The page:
Clinical Review

Prevention of Central Line–Associated Bloodstream Infections



Division of Infectious Diseases, Department of Internal Medicine, VA Ann Arbor Healthcare System and University of Michigan Health System, Ann Arbor, MI.


  • Objective: To review prevention of central line–associated bloodstream infection (CLABSI).
  • Method: Review of the literature.
  • Results: Evidence-based prevention practices include ensuring hand hygiene before the procedure, using maximal sterile barrier precautions, cleaning the skin with alcoholic chlorhexidine before central line insertion, avoiding the femoral site for insertion, and removing unneeded catheters.
  • Conclusion: For continued success in CLABSI prevention, best practices should be followed and patient safety should be emphasized.

Health care–associated infections (HAIs) are a preventable cause of morbidity and mortality in the United States and internationally. A Centers for Disease Control and Prevention (CDC) report estimates that in acute care hospitals, 1 in 25 patients end up with at least one HAI during their hospital stay [1]. HAIs can also be costly; in the United States, the indirect and direct cost has been estimated to be between $96 to $147 billion dollars [2]. National initiatives to prevent these types of infections have included efforts from the Department of Health and Human Services (HHS), the Institute of Medicine (IOM), the Institute for Healthcare Improvement (IHI) and the Centers for Medicare and Medicaid Services (CMS). This work has led to particular success in preventing central line–associated bloodstream infection (CLABSI).

CLABSI can lead to considerable mortality, morbidity, and cost. An estimated 250,000 CLABSIs occur in patients yearly, and about 80,000 of those are estimated to occur in the intensive care unit (ICU) setting [3]. Since central venous catheters (CVCs), or central lines, are most often used in the ICU setting, much of the work on prevention and management of CLABSI has been within the ICU population [4,5]. The increased use of peripherally inserted central catheters (PICCs) in the non-ICU setting and recognition of CLABSI in non-ICU settings has led to new efforts to understand the best way to prevent CLABSI in the non-ICU setting [4,6]. Regardless of setting, the annual cost of these infections has been estimated to be as high as $2.3 billion [7]. One episode is estimated to cost a hospital up to $46,485 per episode with components of excess length of stay, antibiotic cost, and cost of care [8]. In this review, selected best practices in CLABSI prevention are identified and described.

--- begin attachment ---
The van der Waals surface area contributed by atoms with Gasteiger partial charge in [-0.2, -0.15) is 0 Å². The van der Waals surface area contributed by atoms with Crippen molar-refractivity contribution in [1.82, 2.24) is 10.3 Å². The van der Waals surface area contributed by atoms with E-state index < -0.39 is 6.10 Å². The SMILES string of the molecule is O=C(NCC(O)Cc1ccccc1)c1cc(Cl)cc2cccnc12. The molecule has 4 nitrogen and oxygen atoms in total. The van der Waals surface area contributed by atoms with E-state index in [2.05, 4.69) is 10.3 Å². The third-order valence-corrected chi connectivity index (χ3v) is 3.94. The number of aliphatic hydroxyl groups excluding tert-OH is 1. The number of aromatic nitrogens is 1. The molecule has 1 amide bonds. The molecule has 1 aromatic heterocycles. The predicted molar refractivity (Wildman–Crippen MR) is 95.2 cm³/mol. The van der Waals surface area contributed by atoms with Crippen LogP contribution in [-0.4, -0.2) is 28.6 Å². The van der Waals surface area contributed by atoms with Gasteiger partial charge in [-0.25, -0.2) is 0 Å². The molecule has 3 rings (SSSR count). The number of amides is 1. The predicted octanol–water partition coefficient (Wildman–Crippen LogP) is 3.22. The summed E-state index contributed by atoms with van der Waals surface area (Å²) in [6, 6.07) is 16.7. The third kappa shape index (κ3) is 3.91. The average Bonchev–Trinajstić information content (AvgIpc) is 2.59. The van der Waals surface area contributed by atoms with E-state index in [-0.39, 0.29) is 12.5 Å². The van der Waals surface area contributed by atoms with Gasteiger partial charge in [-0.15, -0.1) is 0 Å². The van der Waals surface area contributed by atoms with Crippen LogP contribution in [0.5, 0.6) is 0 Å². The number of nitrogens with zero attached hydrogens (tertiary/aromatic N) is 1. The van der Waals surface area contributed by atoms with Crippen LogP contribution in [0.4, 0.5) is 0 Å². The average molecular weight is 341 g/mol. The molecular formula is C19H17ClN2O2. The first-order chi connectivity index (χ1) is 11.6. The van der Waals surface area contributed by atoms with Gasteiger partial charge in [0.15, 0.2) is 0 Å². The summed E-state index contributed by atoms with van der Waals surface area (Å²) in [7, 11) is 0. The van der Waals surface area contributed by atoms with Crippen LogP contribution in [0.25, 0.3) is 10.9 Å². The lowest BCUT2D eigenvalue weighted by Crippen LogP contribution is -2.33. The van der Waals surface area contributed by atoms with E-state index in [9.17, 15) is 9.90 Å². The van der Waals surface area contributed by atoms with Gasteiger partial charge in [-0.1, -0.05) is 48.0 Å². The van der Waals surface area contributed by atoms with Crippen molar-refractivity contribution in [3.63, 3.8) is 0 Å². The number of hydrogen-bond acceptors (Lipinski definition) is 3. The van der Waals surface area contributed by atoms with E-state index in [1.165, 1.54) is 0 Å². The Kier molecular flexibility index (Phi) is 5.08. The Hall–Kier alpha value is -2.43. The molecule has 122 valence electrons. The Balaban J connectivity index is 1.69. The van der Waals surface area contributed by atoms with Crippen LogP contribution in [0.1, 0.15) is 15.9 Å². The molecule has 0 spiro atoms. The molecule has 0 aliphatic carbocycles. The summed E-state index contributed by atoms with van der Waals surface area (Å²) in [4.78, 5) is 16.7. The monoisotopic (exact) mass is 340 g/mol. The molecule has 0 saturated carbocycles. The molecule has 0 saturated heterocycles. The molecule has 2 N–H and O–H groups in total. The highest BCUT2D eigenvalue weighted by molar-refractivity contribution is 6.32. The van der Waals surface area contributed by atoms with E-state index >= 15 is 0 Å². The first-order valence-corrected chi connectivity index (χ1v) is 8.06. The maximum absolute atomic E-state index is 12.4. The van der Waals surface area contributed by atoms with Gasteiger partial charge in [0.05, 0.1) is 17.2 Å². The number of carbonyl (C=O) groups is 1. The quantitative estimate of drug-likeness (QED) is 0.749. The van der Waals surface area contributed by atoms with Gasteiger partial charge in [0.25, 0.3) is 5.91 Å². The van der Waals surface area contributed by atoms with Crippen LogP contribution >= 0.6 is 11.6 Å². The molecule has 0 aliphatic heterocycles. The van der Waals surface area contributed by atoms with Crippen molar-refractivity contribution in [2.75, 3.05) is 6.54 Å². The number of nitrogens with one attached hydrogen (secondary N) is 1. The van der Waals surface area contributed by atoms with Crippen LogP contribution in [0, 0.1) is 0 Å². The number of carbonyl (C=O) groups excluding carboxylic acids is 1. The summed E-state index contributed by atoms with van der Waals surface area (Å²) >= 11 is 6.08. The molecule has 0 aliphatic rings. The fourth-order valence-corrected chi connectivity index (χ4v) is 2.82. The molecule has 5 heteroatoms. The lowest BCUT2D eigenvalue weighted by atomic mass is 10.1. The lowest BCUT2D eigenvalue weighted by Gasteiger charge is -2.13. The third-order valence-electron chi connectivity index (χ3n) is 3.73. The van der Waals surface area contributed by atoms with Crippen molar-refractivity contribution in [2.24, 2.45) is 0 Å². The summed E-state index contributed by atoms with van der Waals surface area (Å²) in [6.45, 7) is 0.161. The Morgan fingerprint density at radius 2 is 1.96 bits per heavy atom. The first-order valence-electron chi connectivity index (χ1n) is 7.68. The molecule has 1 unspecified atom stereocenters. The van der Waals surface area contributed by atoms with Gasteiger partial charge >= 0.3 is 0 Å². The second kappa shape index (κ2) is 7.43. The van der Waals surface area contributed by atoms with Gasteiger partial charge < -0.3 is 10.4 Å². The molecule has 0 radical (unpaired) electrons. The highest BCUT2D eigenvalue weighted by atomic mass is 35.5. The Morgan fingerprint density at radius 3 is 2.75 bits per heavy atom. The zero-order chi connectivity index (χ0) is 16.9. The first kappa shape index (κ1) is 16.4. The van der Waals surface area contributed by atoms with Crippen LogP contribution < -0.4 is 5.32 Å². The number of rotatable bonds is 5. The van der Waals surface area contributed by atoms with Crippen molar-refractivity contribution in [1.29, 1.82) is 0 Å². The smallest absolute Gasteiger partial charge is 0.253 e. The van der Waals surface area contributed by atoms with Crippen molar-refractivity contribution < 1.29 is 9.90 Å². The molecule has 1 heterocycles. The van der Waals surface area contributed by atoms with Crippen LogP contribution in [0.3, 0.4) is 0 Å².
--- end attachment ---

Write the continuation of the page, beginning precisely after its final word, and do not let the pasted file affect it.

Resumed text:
Elements of CLABSI Prevention

One of the key papers in the CLABSI literature was the Keystone ICU project in Michigan [9]. This state-wide effort grew out of a successful pilot patient-safety program that was trialed at Johns Hopkins Medical Institutions to reduce CLABSI in the ICU setting. In 2003, the Agency for Healthcare Research and Quality (AHRQ) funded a study to examine the intervention in ICUs in the state of Michigan. A total of 108 ICUs from 67 individual hospitals participated in the pre-intervention/post-intervention study [9]. A combination of technical and socio-adaptive interventions to prevent CLABSI included clinician education on best practices in insertion of central lines, having a central-line cart in each ICU, an insertion checklist of best practices, empowering nursing staff to stop the procedure if best practices were not being followed, discussing removal of catheters daily, and providing feedback to units regarding rates of CLABSI [10]. Executive administration of each hospital was also involved and there were monthly phone calls for hospital teams to share successes and barriers.

In the pre-intervention phase, the median catheter- related bloodstream infection rate was 2.7 infections per 1000 catheter days for the sum of hospitals. After the interventions were put in place, the median rate of catheter related bloodstream infections was down to 0.34 at 18 months. The study showed that results from a relatively inexpensive and straightforward intervention could be effective and could last in the long term. This study led to many other single center and multicenter studies, nationally and internationally, to replicate results in efforts to decrease CLABSI in ICU populations [5]. The CDC and AHRQ have continued to partner with regional, state and national efforts to focus on CLABSI prevention.

The Bundle Approach

A number of interventions have been proven to be effective at preventing CLABSI. Combining more than one intervention can often have additive effects. This effect has been recognized in numerous quality improvement studies on CLABSI and has been termed using the “bundle” approach.

A CVC insertion bundle often uses 3 to 5 interventions together. The Keystone study used a bundled approach and many patient safety interventions employ this approach to improve patient care processes [11]. The IHI’s “central line bundle” is shown in the Table.

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